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Saturday, July 14, 2018


Above, winter in Jamestown. Photo by Armand Vaquer.

In seeing my pictures of last evening's downpours, a friend marveled, "Now I understand why trees can make it in such an otherwise arid place."

Which led me to check on the climate of the area. Since Jamestown is 17 miles east of Gallup, New Mexico (and roughly the same elevation), Wikipedia has this to say about Gallup's climate:
Gallup, like most of the interior Mountain West, has a cool semi-arid climate (Köppen BSk). The summers are hot during the day, but the high altitude and low humidity means that nights remain distinctly cool: as late as July 2 of 1997 the temperature fell to 31 °F (−1 °C). Despite the large diurnal temperature range, most rain falls in the summer from afternoon thunderstorms. Despite the dry atmosphere, hot sun and an average of only 7.4 days with maxima below 32 °F (0 °C), winter nights are so cold snow is common and sometimes heavy: the maximum in a month is 29.10 inches (0.74 m) in December 1992 and the most in a year 65.10 inches (1.65 m) between July 1990 and June 1991. Actual snow cover, with the hot sun at Gallup’s altitude, however, has never exceeded 13.1 inches (0.33 m), and for no day averages over 3.5 inches (0.089 m).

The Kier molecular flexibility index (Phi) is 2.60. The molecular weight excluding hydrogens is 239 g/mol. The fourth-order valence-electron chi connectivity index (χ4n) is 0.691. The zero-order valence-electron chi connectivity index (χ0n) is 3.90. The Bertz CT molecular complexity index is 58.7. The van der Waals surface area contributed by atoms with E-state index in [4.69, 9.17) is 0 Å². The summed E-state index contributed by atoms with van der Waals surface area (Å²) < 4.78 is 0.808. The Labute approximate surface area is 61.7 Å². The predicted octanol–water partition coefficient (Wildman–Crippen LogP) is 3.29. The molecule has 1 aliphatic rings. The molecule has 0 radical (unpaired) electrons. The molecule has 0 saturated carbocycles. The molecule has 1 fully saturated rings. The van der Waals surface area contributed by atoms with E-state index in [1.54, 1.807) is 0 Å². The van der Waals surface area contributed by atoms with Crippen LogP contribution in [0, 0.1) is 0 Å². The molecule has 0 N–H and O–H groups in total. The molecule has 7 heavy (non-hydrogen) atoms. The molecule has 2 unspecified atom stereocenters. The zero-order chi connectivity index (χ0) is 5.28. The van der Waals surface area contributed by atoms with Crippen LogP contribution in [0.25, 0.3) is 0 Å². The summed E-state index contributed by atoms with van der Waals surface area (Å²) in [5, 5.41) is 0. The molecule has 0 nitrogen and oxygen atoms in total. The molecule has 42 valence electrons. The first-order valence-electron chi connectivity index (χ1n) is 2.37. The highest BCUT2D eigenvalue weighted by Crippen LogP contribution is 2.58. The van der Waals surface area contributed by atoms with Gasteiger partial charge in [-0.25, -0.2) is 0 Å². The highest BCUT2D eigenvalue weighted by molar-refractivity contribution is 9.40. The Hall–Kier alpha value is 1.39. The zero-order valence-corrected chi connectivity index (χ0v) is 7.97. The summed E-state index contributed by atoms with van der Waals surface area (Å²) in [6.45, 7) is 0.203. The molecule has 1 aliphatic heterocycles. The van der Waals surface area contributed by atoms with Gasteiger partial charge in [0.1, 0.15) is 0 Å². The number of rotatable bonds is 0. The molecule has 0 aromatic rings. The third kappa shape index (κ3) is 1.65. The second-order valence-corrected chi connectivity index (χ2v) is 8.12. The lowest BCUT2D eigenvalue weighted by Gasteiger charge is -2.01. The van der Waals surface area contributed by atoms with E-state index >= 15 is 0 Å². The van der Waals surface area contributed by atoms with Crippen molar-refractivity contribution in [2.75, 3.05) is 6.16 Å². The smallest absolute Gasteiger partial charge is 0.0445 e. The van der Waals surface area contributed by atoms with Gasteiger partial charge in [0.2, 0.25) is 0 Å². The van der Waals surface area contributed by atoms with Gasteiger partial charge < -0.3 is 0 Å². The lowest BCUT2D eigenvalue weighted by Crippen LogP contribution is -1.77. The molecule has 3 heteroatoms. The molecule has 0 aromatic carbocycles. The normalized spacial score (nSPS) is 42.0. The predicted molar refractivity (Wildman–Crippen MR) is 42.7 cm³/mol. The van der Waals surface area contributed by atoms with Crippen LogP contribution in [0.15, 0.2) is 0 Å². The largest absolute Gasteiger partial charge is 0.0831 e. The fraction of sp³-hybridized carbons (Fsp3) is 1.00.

Above, spring in Jamestown. Photo by Armand Vaquer.

A neighbor used a GPS elevation device to see what our elevation is, he found that we are at exactly 7,000 feet. Our homes are roughly 300 feet higher than the Flying J down in the valley.

Above, summer in Jamestown. Photo by Armand Vaquer.

For more, go here.

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